Health Care Overhaul

When Donald Trump was running for president, he often promised to bring big change to Washington, almost overnight.

"When we win on Nov. 8," he told supporters in Pennsylvania, a week before Election Day, "we will be able to immediately repeal and replace Obamacare."

A year later, that turned out to be more complicated than Trump expected.

Change in Washington often comes slowly. Just ask former President Barack Obama.

Updated at 3:55 p.m. ET

A bipartisan coalition of 24 senators — 12 Republicans and 12 Democrats — has signed on to health care legislation to prop up the individual insurance market and keep premiums down. With the expected support of all Senate Democrats, it could have the votes to pass the chamber. But questions remain over when it might actually get a vote, as well as whether President Trump and House Republicans would bring the bill over the finish line.

It was the Friday before a Monday deadline, and federal health officials in Washington, D.C., were working feverishly with their counterparts in Oklahoma to finalize the details of a new state reinsurance program.

Updated at 12:15 p.m. ET

Less than a week after President Trump said he is cutting off subsidies to health insurance companies, lawmakers announced Tuesday that they had a deal to restore the money and take other actions that could stabilize insurance markets for next year.

President Trump has recently taken a series of what appear to be bold executive actions to reverse Obama-era policies: declining to re-certify the Iran nuclear deal, halting subsidy payments to insurance companies and setting an expiration date for the DACA immigration program. But, in so doing, he's dumping thorny problems on a GOP-controlled Congress already struggling to rack up significant legislative accomplishments.

The reaction has been swift since President Trump announced late Thursday that he was cutting off Affordable Care Act subsidies to insurance companies.

The White House argues that the payments are illegal.

Evan Vucci / AP Photo

Today on “Political Rewind,” Delta Airlines CEO Edward Bastain is bristling at a few Trump administration policies that he says will hurt the company. It’s the first time the company has expressed deep concern with the president. Our panel talks about the friction.

Then: negotiations on a new NAFTA agreement break down, Georgia farmers could pay a steep price for failure to strike a deal. How much will tariffs hurt agriculture exports, especially in the North Georgia poultry industry?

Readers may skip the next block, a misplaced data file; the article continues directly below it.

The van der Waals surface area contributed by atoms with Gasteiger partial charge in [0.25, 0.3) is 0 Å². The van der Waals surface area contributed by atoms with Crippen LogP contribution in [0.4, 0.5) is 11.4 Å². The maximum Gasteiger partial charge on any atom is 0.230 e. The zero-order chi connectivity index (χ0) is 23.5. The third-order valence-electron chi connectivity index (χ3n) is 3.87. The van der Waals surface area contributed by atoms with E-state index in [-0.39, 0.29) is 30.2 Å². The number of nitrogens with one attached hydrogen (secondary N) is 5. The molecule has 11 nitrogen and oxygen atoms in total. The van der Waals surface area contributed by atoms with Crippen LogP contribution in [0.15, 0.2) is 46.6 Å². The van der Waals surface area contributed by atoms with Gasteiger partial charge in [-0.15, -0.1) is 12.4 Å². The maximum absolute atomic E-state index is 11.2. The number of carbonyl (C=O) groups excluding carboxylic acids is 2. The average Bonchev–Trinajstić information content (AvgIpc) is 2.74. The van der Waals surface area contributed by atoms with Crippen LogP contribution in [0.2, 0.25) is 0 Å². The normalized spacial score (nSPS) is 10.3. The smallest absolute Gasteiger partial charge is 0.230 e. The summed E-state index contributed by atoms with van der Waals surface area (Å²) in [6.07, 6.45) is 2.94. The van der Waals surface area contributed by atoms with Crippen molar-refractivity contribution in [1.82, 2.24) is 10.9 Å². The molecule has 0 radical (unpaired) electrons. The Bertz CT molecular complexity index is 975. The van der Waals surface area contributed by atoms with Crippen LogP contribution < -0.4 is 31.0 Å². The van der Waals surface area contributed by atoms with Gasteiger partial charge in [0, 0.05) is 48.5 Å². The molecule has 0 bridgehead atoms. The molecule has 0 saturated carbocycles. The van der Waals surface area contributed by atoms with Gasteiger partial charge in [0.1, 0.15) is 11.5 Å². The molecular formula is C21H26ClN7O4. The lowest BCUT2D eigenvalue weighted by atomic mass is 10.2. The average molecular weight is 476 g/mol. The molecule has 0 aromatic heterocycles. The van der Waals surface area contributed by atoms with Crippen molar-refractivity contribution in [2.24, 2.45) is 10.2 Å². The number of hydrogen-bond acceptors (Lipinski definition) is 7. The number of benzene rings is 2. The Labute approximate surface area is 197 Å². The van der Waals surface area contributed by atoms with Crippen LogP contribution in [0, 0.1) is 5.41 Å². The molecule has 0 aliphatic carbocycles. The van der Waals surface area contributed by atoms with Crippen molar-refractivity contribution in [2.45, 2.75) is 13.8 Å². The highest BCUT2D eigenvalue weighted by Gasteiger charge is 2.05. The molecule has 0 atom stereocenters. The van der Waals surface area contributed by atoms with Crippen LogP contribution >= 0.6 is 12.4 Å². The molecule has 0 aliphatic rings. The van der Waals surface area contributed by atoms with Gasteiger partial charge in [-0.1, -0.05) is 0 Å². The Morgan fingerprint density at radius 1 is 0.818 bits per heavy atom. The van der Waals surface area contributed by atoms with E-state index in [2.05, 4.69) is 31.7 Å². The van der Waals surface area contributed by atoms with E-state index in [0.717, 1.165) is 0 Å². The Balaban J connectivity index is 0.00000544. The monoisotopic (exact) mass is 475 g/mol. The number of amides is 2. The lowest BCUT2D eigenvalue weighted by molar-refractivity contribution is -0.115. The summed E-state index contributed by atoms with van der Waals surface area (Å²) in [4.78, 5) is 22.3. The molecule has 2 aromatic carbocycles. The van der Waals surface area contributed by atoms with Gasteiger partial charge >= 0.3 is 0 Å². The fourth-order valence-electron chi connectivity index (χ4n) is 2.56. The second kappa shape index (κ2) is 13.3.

Updated at 11:29 a.m. ET

President Trump's decision Thursday to end subsidy payments to health insurance companies is expected to raise premiums for middle-class families and cost the federal government hundreds of billions of dollars.

Updated at 11:40 p.m. ET

The Trump administration said Thursday that it would end the Affordable Care Act's cost-sharing reduction payments designed to help low-income Americans get health care. Not paying the subsidies, health care experts have warned, could send the health insurance exchanges into turmoil.

President Trump is poised to sign an executive order that he says will make it easier for people to join together as a group and buy health insurance from any state.

The president tweeted about his plans on Tuesday morning.

"Since Congress can't get its act together on HealthCare, I will be using the power of the pen to give great HealthCare to many people — FAST," he wrote.

Martin Falbisoner / CC

Today on “Political Rewind,” in the same week that yet another Republican effort to repeal and replace Obamacare goes down in defeat, Congress faces crucial deadlines for existing programs that have a big impact on health care in Georgia. Charity hospitals could lose millions of dollars in federal financial aid. Federal funds to help pay for medical expenses for children from low-income families also face elimination. Will Congress act to save these programs?

Updated at 6:20 p.m. ET

Republican Sens. Lindsey Graham of South Carolina and Bill Cassidy of Louisiana defended their namesake health care bill Monday even as the measure ran into potentially fatal opposition from a third Senate colleague.

Sen. Susan Collins, R-Maine, came out against the bill, joining fellow Republicans Rand Paul of Kentucky and John McCain of Arizona. That leaves the GOP majority at least one vote short of the 50 votes needed to pass the bill over unified Democratic opposition.

Updated at 3:36 p.m. ET

Sen. John McCain may, once again, be the savior of President Barack Obama's signature domestic achievement.

The Arizona Republican announced in a statement on Friday that he opposes the latest GOP legislation to dismantle the Affordable Care Act.

Republicans' complex health care calculations are coming down to simple math.

Senate Majority Leader Mitch McConnell needs 50 of the chamber's 52 Republicans to vote for a bill that aims to repeal most of the Affordable Care Act and drastically reshape the Medicaid system. McConnell's office is planning to bring the bill up for a vote next week.

There's a chance Republicans wouldn't be so close to repealing and replacing the Affordable Care Act if former GOP Sen. Rick Santorum of Pennsylvania hadn't dropped into the Capitol barbershop this spring.